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#1 darek9576   User is offline

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Why does vector not call a move constructor?

Posted 31 October 2019 - 04:42 AM

I am playing with move semantics and i do not understand why the vector would call a copy constructor instead of a move constructor when it has to resize itself and move already existing objects within the vector. It's slower. Is there something i am missing and the vector is not able to do it for some reason?

class Person
{
public:
	Person(const std::string& firstName, const std::string& lastName) : _firstName(new std::string(firstName)), _lastName(new std::string(lastName))
	{
		std::cout << "Constructor called" << std::endl;
	}

	~Person()
	{
		std::cout << "Destructor called for: " << *_firstName << ", " << *_lastName << std::endl;
		delete _firstName;
		delete _lastName;
	}

	Person(const Person& other) //copy constructor
	{
		std::cout << "Copy constructor called" << std::endl;
		_firstName = new std::string(*other._firstName);
		_lastName = new std::string(*other._lastName);
	}

	Person(Person&& src)
	{
		std::cout << "Move constructor called" << std::endl;
		_firstName = src._firstName;
		_lastName = src._lastName;

		//clear the source
		src._firstName = 0;
		src._lastName = 0;
	}

	Person& operator=(const Person& rhs)
	{
		std::cout << "Copy assignment operator called" << std::endl;
		if (this != &rhs)
		{
			delete _firstName;
			delete _lastName;

			_firstName = new std::string(*rhs._firstName);
			_lastName = new std::string(*rhs._lastName);
		}

		return *this;
	}


	Person& operator=(Person&& rhs)
	{
		std::cout << "Move assignment operator called" << std::endl;
		if (this != &rhs)
		{
			delete _firstName;
			delete _lastName;

			_firstName = rhs._firstName;
			_lastName = rhs._lastName;

			rhs._firstName = 0;
			rhs._lastName = 0;
		}

		return *this;
	}

protected:	//visible in derived classes if public inheritance is used
	std::string* _firstName;
	std::string* _lastName;
};


void InsertIntoVector()
{
	std::vector<Person> p;
	std::cout << "Size: " << p.size() << ", Capacity: " << p.size() << std::endl;


	Person a("A", "A");
	p.push_back(a);
	std::cout << "Size: " << p.size() << ", Capacity: " << p.capacity() << std::endl;

	Person b("B", "B");
	p.push_back(B)/>;
	std::cout << "Size: " << p.size() << ", Capacity: " << p.capacity() << std::endl;

	std::cout << "\n\n";
	Person c("C", "C");
	p.push_back(c);
	std::cout << "Size: " << p.size() << ", Capacity: " << p.capacity() << std::endl;

}




Output:

Size: 0, Capacity: 0
Constructor called
Copy constructor called
Size: 1, Capacity: 1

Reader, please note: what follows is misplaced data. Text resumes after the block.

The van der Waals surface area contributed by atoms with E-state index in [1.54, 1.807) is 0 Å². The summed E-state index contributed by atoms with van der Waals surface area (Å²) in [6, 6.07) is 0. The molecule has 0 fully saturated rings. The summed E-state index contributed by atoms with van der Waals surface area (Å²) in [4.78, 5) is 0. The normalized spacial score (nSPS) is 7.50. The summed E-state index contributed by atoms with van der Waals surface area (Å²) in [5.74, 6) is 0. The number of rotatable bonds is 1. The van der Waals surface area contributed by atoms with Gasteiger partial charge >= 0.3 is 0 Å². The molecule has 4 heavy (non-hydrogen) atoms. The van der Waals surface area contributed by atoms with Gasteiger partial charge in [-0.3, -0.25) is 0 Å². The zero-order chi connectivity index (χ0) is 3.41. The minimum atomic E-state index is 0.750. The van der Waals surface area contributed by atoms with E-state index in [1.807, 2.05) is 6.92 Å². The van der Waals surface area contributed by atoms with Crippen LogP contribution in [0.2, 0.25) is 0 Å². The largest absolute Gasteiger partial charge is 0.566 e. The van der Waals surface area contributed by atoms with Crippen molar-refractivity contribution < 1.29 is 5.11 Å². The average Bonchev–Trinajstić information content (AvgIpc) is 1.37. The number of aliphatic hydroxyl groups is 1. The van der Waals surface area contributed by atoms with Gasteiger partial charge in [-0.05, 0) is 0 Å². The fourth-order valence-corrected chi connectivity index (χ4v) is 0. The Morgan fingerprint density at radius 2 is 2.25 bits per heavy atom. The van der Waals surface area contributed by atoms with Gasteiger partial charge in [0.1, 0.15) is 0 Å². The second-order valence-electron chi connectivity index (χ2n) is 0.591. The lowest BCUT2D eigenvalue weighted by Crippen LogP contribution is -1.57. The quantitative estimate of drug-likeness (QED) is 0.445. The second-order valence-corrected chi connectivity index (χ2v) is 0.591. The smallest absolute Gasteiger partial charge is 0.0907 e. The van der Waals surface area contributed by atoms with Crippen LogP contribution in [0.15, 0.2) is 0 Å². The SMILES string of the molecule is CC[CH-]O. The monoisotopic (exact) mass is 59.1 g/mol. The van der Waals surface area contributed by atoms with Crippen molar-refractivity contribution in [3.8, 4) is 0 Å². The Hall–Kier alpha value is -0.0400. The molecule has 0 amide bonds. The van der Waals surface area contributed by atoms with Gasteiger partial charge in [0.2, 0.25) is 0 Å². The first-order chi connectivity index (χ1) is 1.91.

Constructor called
Copy constructor called       //<--- why not move constructor
Copy constructor called
Destructor called for: A, A
Size: 2, Capacity: 2


Constructor called
Copy constructor called    // <--- why not move constructor
Copy constructor called    // <-- why not move constructor
Copy constructor called
Destructor called for: A, A
Destructor called for: B, B
Size: 3, Capacity: 3



Hope someone can explain that to me.

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Replies To: Why does vector not call a move constructor?

#2 Skydiver   User is offline

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Re: Why does vector not call a move constructor?

Posted 31 October 2019 - 07:10 AM

Did you see the answer on StackOverflow?

Short answer the move constructor needs to be declared noexcept if you want it to be called by std::vector as per the C++11 standard. See the SO link above for the long answer of why the standard requires it.
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#3 jimblumberg   User is offline

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Re: Why does vector not call a move constructor?

Posted 31 October 2019 - 08:47 AM

Why are you using those std::string pointers? A std::string is already a dynamically allocated type so there is really no need to manually dynamically allocate memory for that type.

Jim
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#4 Skydiver   User is offline

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Re: Why does vector not call a move constructor?

Posted 31 October 2019 - 09:37 AM

Probably a Java to C++ transliteration.
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#5 darek9576   User is offline

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Re: Why does vector not call a move constructor?

Posted 02 November 2019 - 05:06 AM

Thanks. noexcept does the trick. No, i am just trying to learn how to write code that does not leak.
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#6 Skydiver   User is offline

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Re: Why does vector not call a move constructor?

Posted 02 November 2019 - 07:13 AM

And so to prevent the leaks, avoid using pointers in the first place as Jim suggested above. If you had declared:
class Person
{
public:
    Person(const std::string & first, const std::string & last)
        : _firstName(first)
        , _lastName(last)
    {
    }

private:
    std::string _firstName;
    std::string _lastName;
};


then the memory for the strings within the class would be deallocated when the Person instance freed.

If you must use pointers, prefer to use the smart pointer classes: shared_ptr and unique_ptr. See A beginner's look at smart pointers in modern C++
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